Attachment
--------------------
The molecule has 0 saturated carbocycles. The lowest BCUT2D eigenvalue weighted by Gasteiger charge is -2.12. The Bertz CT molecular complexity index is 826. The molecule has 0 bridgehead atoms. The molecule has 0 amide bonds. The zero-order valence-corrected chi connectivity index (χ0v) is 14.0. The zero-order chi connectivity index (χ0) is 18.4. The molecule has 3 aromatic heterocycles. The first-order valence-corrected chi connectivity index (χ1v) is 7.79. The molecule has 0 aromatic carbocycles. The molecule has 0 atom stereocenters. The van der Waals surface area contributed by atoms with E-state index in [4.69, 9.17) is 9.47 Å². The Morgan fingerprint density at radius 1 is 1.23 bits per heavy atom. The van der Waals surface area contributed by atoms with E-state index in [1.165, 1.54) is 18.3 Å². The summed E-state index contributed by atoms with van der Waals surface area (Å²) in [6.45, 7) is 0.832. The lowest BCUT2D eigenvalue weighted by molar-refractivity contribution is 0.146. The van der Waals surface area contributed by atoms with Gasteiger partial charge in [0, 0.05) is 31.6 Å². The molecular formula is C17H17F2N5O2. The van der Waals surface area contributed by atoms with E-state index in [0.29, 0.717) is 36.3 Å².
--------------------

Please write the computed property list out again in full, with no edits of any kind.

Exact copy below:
The molecule has 0 saturated carbocycles. The lowest BCUT2D eigenvalue weighted by Gasteiger charge is -2.12. The Bertz CT molecular complexity index is 826. The molecule has 0 bridgehead atoms. The molecule has 0 amide bonds. The zero-order valence-corrected chi connectivity index (χ0v) is 14.0. The zero-order chi connectivity index (χ0) is 18.4. The molecule has 3 aromatic heterocycles. The first-order valence-corrected chi connectivity index (χ1v) is 7.79. The molecule has 0 aromatic carbocycles. The molecule has 0 atom stereocenters. The van der Waals surface area contributed by atoms with E-state index in [4.69, 9.17) is 9.47 Å². The Morgan fingerprint density at radius 1 is 1.23 bits per heavy atom. The van der Waals surface area contributed by atoms with E-state index in [1.165, 1.54) is 18.3 Å². The summed E-state index contributed by atoms with van der Waals surface area (Å²) in [6.45, 7) is 0.832. The lowest BCUT2D eigenvalue weighted by molar-refractivity contribution is 0.146. The van der Waals surface area contributed by atoms with Gasteiger partial charge in [0, 0.05) is 31.6 Å². The molecular formula is C17H17F2N5O2. The van der Waals surface area contributed by atoms with E-state index in [0.29, 0.717) is 36.3 Å².